Member 2664
108 entries
431845 views

 RSS
(M)
US
Immortal since Jun 17, 2010
Uplinks: 0, Generation 4
mad-scientist and computer programmer looking for something more interesting than most people accept as their future
  • Affiliated
  •  /  
  • Invited
  •  /  
  • Descended
  • BenRayfield’s favorites
    From AsylumSeaker
    Christopher Langan
    From Yissar
    Technology Progress vs....
    From XiXiDu
    The Nature of Self
    From QESelf
    View Point Room Argument...
    From Jorgen
    My Paper on Computer...
    Recently commented on
    From gamma
    Is brain a computer?
    From BenRayfield
    Elections should be done...
    From BenRayfield
    The most dangerous thing...
    From BenRayfield
    Why is there no Content...
    From BenRayfield
    How can a set of computers...
    BenRayfield’s projects
    Polytopia
    The human species is rapidly and indisputably moving towards the technological singularity. The cadence of the flow of information and innovation in...

    The Total Library
    Text that redefines...

    Start your own revolution
    Catching up with the future. All major institutions in the world today are grappling to come to terms with the internet. The entertainment...

    Proposal for a multimedia...
    A musical mindstorm on the nature of sound, light, space and subjective experience powered by locally produced energy, heralding the ending of the...
    Now playing SpaceCollective
    Where forward thinking terrestrials share ideas and information about the state of the species, their planet and the universe, living the lives of science fiction. Introduction
    Featuring Powers of Ten by Charles and Ray Eames, based on an idea by Kees Boeke.
    From BenRayfield's personal cargo

    How can a set of computers agree with eachother if the set size is even or odd?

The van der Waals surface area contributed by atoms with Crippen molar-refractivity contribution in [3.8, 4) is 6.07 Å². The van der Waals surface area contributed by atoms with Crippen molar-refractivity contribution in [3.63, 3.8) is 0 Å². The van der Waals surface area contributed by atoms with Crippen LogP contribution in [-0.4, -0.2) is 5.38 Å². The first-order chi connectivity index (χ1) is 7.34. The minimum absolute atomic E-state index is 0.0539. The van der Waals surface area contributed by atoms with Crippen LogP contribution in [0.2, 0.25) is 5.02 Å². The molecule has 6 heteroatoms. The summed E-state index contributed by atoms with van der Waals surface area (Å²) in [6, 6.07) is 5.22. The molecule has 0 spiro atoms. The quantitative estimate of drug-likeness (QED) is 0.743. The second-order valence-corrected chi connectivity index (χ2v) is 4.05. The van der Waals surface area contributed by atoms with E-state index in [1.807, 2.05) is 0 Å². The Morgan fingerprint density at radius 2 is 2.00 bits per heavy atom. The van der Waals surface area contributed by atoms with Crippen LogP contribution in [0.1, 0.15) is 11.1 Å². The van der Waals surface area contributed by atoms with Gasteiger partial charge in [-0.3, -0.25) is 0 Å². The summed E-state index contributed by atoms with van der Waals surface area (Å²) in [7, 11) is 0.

Project: The Total Library
    I'm not sure how to prove it, but I think that to solve this reliably is an NP-Complete problem and practically is useful for new kinds of routing protocols and a foundation for decentralized global democracy more similar to how Wikipedia allows billions of people to agree on many things instead of top down ways of organizing things.

    How can a set of computers agree with eachother if the set size is even or odd? How do you scale this up?

    Thu, Jul 18, 2013  Permanent link
    Categories: Communication, democracy, npcomplete
    Sent to project: The Total Library
      RSS for this post
    4 comments
      Promote
      
      Add to favorites
    Create synapse
     
    Comments:


    gamma     Thu, Jul 18, 2013  Permanent link
    In the university-approved textbook of Java programming, I found the problem of 5 people eating with 5 knives and forks positioned between them, at the same round table. I skipped the problem believing that it was easy. Its about threads and concurrent computation.
    gamma     Sat, Jul 20, 2013  Permanent link
    Hey Ben, how about a system that is fully interlinked: in such system, there can be odd or even number of links that project from a node to other nodes, but they don't make a difference. Up scaling also reduces the difference between the two halves, odd and even. As long as the symmetry does not play a big role in synchronization, its good. How about it?
    BenRayfield     Sun, Jul 21, 2013  Permanent link
    I think I had the same book in college.

    I'm not sure how to explain it. I'm trying to get at the definition of a computer kind of like Godel did, or you can view a set of computers as parts of any Turing Complete cellular automata like Conway's Game Of Life or Rule 110, and the question would be about counting the parts of that automata while its computing.
    gamma     Thu, Jul 25, 2013  Permanent link
    "Counting its own parts" would be an interesting search query. I hope that you don't get the Serbian parliament from some 10 years ago, checking manually who is inside, because its like a work of a magician hiding the girl in the box. Very interesting, Ben :-)
     
          Cancel